One of the great things about all of this is that rolegaming, like a bunch of genres of fiction, gets to reunite with more and more of its past. Dedicated rolegamers have tended to be packrats for the same reason that a lot of sf/f/h fans have: in a world where this neat thing may only exist in 700 or 5,000 copies, if you pass up this chance to get it, you may well never see it again unless you happen to be at a convention with a great dealer’s room or one of those retailers willing to shelve a whole lot of very slow-moving stock. Every long-time rolegamer has tales of the one that got away, and of course the treasured possession that others envy.
But now…via RPG Now, Wizards of the Coast sells the very first edition line of Dungeons & Dragons, including the Chainmail miniatures rules that D&D referred to. You can print out a PDF of Heart of Oak and bother Walter Jon Williams at conventions with a request for his autograph, or do the same with Bill Willingham and the very first appearance of the villains of the Elementals universe, The Island of Doctor Apocalypse. It’s certainly not the case that everything ever for sale is for sale again, but the approximations get better and better. Furthermore, the quality of the releases is improving: a new release of something scanned for sale in PDF is now less likely than it once was to be a bunch of pages scanned as full-sized images, and more likely to have optical text recognition, indexing, and other such good stuff. Pirate scanners were and are ahead of most publishers on this, but publishers are catching up.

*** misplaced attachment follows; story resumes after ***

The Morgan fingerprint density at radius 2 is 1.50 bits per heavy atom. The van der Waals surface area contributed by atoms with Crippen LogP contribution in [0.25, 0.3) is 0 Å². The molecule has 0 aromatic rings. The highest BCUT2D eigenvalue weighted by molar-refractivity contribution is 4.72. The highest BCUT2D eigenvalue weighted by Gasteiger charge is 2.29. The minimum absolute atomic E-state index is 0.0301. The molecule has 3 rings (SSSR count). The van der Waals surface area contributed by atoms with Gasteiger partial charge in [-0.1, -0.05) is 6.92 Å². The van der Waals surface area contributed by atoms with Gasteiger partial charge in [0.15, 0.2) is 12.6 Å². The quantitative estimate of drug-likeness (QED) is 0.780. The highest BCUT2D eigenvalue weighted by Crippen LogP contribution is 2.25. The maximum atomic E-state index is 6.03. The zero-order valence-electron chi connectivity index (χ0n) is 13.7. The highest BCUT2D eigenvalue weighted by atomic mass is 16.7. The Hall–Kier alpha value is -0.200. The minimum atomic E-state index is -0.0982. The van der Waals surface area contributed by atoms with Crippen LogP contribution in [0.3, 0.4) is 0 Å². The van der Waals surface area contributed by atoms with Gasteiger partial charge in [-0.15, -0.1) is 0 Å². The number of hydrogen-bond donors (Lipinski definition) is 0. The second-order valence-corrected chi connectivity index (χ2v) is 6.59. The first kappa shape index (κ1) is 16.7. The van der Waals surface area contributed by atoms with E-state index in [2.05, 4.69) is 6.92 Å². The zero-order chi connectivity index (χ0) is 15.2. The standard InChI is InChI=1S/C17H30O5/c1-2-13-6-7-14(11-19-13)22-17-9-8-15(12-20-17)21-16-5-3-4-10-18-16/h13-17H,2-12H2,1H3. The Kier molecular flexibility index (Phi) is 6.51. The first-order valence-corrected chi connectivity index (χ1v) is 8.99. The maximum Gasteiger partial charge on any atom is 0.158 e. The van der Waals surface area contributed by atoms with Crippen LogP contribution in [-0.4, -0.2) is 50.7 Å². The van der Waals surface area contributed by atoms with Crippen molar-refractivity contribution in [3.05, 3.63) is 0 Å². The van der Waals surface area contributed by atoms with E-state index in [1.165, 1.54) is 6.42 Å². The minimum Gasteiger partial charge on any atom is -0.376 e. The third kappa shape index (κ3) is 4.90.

This ends up having lifestyle consequences. I’m by no means the only long-time rolegamer who’s cleared out a lot of their shelves, particularly of the books they can’t quite bear to be without but also never quite get around to using. Disk space, whether in hard drives or CD and DVD archive disks, is cheap and compact. De-cluttering down to the games a gamer is likely to ever actually use is psychologically pleasing, and also good for reducing dust and nuisance, and doesn’t have to come with a sense of real loss. After all, the game I may get the urge to read or use sometime is right there. Um, of course, there’s also the ease of impulse purchasing and finding disk space tight, too, but that’s a subject for another day.
This shared recovery of the past also has consequences for game designers. More creators, both amateur and professional, can look back at what they’d forgotten about or never known themselves the first time around, and think about current trends in light of that. When news of the now-out 4th edition of Dungeons & Dragons came out, part of the gaming community realized that they just didn’t want to go along for the ride, and there’s a flourishing new realm of grognards having a lot of fun exploring the potential in very early flavors of D&D and other RPGs that may have gotten lost in the shuffle sense. These folks will warrant an entry all their own, soon; in the meantime I’ll say that my friend James Maliszewski has a blog that offers a good window into that part of gamerdom. Even some of us who aren’t quite in sync with that particularly style of grognardy are having fun too, bringing what we hope are pearls and not just clam snot up to the light of day again.